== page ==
|Protestors demanding the release of 23 Cambodian workers, who were detained in Phnom Penh in January after a bloody crackdown by military police, gather outside the Cambodian Embassy in Hannam-dong, Seoul, Monday. (Yonhap)|
When officials and local staff at the Cambodian Embassy in Hannam-dong, Seoul, arrived to work Monday, they were met by noisy protesters.
It was the latest action related to the months-long labor disputes at scores of garment factories in Cambodia’s capital Phnom Penh, which spiraled out of control on Jan. 3 when security forces opened fire with assault rifles.
Five were killed and dozens more injured in the worst violence to hit the country in 15 years.
The protestors, who are backed by the opposition Cambodia National Rescue Party, demand better wages for workers at garment factories, most of which are owned and operated by South Korean companies.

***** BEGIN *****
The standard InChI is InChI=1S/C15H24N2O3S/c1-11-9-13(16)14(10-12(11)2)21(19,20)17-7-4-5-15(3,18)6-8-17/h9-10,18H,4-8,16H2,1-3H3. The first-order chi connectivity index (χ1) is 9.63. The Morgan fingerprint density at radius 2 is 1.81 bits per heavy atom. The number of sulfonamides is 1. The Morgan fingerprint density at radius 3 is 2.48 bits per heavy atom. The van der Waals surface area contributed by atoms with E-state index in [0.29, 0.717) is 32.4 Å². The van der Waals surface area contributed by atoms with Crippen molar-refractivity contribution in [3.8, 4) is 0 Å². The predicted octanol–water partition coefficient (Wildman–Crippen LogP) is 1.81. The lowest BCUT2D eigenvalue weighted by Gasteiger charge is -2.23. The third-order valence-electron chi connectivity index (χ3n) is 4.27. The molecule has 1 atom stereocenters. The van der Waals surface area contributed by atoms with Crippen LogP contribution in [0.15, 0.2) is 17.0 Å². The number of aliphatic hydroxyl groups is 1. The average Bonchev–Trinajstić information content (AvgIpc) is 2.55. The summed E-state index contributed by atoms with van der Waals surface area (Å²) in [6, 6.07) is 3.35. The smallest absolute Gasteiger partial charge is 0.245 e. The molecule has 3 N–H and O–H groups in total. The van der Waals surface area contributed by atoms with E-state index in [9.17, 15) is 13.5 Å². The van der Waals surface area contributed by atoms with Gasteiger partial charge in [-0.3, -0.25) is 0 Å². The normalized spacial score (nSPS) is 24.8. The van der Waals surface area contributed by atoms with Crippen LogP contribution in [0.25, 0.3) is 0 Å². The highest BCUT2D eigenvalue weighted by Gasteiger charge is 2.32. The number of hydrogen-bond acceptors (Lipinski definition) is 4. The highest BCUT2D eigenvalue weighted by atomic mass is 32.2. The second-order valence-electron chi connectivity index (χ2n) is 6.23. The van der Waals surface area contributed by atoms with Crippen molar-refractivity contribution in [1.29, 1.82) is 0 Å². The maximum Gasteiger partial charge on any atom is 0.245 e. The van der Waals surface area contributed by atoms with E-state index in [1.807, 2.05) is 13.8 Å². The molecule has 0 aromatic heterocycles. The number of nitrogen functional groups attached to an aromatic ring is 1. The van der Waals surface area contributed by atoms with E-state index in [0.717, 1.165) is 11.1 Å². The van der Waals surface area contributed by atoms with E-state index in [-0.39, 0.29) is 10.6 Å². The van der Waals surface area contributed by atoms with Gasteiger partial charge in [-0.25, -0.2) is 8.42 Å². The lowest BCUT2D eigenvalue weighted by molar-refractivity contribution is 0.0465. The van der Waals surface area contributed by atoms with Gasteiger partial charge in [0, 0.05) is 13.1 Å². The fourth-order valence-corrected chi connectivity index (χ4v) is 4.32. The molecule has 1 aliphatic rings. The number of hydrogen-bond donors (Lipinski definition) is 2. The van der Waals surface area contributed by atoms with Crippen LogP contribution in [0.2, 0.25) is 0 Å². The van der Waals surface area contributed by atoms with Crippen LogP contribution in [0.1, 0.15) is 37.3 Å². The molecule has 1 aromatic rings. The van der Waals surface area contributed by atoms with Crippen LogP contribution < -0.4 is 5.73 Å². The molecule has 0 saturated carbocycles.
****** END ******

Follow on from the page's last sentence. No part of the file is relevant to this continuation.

“We are calling for the Cambodian government to free the 23 detained workers because there was a court hearing in Cambodia on Feb. 11. We want the government to release the workers,” said Ryu Mi-kyung, international director of the KCTU.
“Actually, the issue in Cambodia of a basic minimum wage is a global issue. So, last week, some global unions, including the Korean Confederation of Trade Unions, called for an international day of action in support of the Cambodian workers’ struggle.”
Twenty-one workers in Cambodia were denied bail and remain in custody despite international demands for their release.
When reached by phone, Cambodian diplomat Kokaneath Chhim declined to comment on Monday’s protest outside the embassy or on the situation in Cambodia.
Some 500,000 Cambodians are employed in the garment industry, which is worth $5 billion a year to its economy in exports. The government there has set the minimum monthly wage at $100. Striking workers are demanding a minimum of $160 in monthly wages, a figure pledged by the opposition Cambodia National Rescue Party.
Since establishing diplomatic relations with Cambodia in September 1997, South Korea has become one of Cambodia’s largest foreign investors with a cumulative total of $4.35 billion as of 2012.
By Philip Iglauer (firstname.lastname@example.org)